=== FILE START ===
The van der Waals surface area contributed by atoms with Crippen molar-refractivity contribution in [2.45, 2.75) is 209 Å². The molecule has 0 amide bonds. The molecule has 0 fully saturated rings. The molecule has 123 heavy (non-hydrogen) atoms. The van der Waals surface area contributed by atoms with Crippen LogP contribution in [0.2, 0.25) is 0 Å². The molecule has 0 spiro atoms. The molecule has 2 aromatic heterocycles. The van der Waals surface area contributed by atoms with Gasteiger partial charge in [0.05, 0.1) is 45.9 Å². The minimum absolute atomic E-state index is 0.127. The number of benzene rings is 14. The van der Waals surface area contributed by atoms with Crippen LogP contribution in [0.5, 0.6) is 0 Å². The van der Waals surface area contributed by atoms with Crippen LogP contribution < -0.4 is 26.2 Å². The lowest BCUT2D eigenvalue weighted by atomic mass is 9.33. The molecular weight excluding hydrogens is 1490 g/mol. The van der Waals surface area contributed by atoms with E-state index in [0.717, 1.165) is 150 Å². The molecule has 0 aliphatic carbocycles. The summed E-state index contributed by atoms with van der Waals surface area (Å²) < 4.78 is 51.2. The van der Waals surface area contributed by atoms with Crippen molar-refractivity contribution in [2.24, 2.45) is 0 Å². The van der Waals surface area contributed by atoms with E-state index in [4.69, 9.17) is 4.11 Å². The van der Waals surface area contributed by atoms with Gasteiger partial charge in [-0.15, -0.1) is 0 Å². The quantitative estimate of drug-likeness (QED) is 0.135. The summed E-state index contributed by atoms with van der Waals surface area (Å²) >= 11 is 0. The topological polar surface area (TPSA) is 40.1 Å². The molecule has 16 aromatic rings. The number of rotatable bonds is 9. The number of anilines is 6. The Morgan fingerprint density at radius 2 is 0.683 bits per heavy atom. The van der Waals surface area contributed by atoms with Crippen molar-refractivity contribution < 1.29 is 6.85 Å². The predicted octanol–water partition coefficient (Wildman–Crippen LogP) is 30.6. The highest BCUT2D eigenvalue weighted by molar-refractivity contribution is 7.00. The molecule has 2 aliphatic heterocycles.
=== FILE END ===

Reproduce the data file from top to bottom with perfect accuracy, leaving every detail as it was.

The van der Waals surface area contributed by atoms with Crippen molar-refractivity contribution in [2.45, 2.75) is 209 Å². The molecule has 0 amide bonds. The molecule has 0 fully saturated rings. The molecule has 123 heavy (non-hydrogen) atoms. The van der Waals surface area contributed by atoms with Crippen LogP contribution in [0.2, 0.25) is 0 Å². The molecule has 0 spiro atoms. The molecule has 2 aromatic heterocycles. The van der Waals surface area contributed by atoms with Gasteiger partial charge in [0.05, 0.1) is 45.9 Å². The minimum absolute atomic E-state index is 0.127. The number of benzene rings is 14. The van der Waals surface area contributed by atoms with Crippen LogP contribution in [0.5, 0.6) is 0 Å². The van der Waals surface area contributed by atoms with Crippen LogP contribution < -0.4 is 26.2 Å². The lowest BCUT2D eigenvalue weighted by atomic mass is 9.33. The molecular weight excluding hydrogens is 1490 g/mol. The van der Waals surface area contributed by atoms with E-state index in [0.717, 1.165) is 150 Å². The molecule has 0 aliphatic carbocycles. The summed E-state index contributed by atoms with van der Waals surface area (Å²) < 4.78 is 51.2. The van der Waals surface area contributed by atoms with Crippen molar-refractivity contribution in [2.24, 2.45) is 0 Å². The van der Waals surface area contributed by atoms with E-state index in [4.69, 9.17) is 4.11 Å². The van der Waals surface area contributed by atoms with Gasteiger partial charge in [-0.15, -0.1) is 0 Å². The quantitative estimate of drug-likeness (QED) is 0.135. The summed E-state index contributed by atoms with van der Waals surface area (Å²) >= 11 is 0. The topological polar surface area (TPSA) is 40.1 Å². The molecule has 16 aromatic rings. The number of rotatable bonds is 9. The number of anilines is 6. The Morgan fingerprint density at radius 2 is 0.683 bits per heavy atom. The van der Waals surface area contributed by atoms with Crippen molar-refractivity contribution < 1.29 is 6.85 Å². The predicted octanol–water partition coefficient (Wildman–Crippen LogP) is 30.6. The highest BCUT2D eigenvalue weighted by molar-refractivity contribution is 7.00. The molecule has 2 aliphatic heterocycles.